The Taliban has retaken control of the district of Kohistan in the northwestern province of Faryab over the weekend. The district has changed hands twice during the past several months.
Taliban spokesman Zabihullah Muhajid claimed on Sept. 24 that the Kohistan district headquarters and “all CPs/buildings” fell to the Taliban and there were “multiple gunmen killed” and a “sizable amount [of] weapons seized” during the fighting.
Mujahid’s claim of control of Kohistan was confirmed by Afghan officials from the area. The district fell after “hundreds of militants staged attacks from different directions,” according to Pajhwok Afghan News. Afghan security forces fled the area during the Taliban onslaught. Security officials accused the Taliban of burning down the homes of civilians.
The Taliban previously overran Kohistan, which is also known as Lolash, at the end of July 2017 and held it briefly before Afghan commandos retook the district center. The Taliban remained on the outskirts of the district center.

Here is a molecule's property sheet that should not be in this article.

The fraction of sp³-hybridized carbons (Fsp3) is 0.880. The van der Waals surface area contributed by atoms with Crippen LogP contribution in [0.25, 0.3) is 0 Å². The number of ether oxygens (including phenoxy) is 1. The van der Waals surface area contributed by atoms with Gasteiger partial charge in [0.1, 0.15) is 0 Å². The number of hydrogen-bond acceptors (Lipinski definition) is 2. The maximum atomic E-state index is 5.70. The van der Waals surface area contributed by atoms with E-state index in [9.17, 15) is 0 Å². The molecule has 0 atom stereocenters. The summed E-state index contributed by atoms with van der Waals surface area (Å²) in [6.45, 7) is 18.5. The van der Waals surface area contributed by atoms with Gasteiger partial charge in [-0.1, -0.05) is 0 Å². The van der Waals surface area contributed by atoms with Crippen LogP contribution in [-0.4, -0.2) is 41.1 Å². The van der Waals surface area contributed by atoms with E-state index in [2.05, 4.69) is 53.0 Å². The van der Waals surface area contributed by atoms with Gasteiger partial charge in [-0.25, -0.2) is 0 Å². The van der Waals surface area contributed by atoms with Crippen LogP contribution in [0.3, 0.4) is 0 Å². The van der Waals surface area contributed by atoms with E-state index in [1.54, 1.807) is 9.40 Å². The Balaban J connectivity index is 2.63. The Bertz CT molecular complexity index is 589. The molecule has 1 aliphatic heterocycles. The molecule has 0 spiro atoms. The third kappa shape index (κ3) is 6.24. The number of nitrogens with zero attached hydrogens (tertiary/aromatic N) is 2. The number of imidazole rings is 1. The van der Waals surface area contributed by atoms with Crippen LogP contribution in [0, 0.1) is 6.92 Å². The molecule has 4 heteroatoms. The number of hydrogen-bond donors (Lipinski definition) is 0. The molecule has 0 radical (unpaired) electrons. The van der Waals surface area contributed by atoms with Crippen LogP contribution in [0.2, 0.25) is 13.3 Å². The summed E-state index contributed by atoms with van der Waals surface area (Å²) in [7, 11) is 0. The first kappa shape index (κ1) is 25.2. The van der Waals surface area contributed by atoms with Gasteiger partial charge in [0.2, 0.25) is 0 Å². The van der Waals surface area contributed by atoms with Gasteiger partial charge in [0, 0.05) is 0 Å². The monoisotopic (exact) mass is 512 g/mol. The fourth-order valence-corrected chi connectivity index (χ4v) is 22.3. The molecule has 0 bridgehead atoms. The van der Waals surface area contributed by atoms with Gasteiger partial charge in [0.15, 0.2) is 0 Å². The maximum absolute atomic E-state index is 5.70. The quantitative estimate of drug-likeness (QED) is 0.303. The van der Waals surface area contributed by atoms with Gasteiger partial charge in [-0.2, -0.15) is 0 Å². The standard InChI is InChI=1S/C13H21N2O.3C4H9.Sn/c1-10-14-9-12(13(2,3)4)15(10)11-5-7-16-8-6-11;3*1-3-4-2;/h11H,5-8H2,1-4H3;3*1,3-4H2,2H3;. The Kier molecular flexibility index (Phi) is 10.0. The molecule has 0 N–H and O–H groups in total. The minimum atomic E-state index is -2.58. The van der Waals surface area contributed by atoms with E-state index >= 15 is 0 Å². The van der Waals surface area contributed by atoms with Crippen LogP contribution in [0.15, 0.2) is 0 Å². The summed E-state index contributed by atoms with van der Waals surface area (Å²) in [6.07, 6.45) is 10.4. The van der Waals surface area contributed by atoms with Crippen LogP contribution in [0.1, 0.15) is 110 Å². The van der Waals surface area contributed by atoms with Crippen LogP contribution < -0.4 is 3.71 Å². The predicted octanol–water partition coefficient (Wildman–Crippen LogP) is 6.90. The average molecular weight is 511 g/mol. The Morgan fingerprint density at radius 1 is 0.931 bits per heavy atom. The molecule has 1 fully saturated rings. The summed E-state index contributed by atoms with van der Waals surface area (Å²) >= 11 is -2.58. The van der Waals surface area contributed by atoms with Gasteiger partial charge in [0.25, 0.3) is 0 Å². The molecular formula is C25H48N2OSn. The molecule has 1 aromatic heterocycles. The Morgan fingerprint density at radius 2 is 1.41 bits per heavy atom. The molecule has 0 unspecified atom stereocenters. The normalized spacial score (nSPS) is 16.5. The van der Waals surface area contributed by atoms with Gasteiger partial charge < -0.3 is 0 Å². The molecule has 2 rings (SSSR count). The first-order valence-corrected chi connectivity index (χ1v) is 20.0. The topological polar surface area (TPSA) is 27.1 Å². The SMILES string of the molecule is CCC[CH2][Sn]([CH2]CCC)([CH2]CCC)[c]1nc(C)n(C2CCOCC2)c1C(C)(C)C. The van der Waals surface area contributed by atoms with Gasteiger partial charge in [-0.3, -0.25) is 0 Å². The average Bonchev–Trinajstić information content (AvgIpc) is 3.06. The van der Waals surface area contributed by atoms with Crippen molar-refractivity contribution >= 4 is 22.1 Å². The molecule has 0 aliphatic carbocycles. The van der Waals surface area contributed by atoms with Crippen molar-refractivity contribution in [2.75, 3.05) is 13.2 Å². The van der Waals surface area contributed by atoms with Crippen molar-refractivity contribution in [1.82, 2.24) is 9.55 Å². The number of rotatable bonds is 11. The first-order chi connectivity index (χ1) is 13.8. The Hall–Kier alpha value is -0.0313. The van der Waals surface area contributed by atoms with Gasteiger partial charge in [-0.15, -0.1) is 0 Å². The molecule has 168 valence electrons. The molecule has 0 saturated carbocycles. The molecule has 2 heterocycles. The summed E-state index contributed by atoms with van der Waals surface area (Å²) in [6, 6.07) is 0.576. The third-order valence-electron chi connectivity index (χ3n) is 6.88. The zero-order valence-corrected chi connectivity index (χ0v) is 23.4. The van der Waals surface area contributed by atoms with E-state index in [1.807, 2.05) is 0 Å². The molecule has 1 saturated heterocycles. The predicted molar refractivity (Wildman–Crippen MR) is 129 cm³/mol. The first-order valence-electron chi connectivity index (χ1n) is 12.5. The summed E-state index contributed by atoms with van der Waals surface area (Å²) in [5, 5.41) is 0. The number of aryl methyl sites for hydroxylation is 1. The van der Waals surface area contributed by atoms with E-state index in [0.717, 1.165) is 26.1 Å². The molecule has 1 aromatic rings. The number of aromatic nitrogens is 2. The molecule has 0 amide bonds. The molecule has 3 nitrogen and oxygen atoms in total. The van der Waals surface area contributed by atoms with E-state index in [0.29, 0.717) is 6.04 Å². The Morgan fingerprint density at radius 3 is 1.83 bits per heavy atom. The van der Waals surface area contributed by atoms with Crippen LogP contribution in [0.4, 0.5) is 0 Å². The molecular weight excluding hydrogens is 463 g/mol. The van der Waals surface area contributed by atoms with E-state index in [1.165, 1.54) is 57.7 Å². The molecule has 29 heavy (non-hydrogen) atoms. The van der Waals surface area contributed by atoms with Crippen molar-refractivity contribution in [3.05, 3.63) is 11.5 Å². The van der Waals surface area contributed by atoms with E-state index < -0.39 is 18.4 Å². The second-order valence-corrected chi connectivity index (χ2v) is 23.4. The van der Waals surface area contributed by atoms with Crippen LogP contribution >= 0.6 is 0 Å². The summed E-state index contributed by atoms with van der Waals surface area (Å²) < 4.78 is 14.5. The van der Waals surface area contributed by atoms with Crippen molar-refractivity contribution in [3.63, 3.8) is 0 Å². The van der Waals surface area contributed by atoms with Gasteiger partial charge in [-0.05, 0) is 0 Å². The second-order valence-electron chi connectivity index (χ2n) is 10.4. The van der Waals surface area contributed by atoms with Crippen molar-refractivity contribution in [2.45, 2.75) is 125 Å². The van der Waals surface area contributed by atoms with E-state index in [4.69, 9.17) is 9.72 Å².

Faryab province has been a Taliban hotbed over the past several years. Of the 15 districts, the Taliban currently control three (Kohistan, Pashtun Kot, and Ghormach), and contest six more (Almar, Dawlatabad, Khwaja Sabz Posh, Maimana, Qaysar, and Shirin Tagab). The Taliban has used these rural districts and others in neighboring provinces to pressure the provincial capital of Maimana. In the winter of 2016, the Taliban launched major attacks in an effort to cut off and overrun the city of Maimana.
The Taliban has remained on the offensive in all regions of Afghanistan, despite the fact that the US military has loosened the rules of engagement to target the Taliban and give more discretion to US commanders to launch air strikes and other kinetic operations. While the US military is deploying an additional 3,000 troops to Afghanistan, they will primarily serve as advisers to the Afghan military and police. Meanwhile, the Taliban has been able to launch attacks using hundreds of fighters during broad daylight with little fear of being targeted via the air.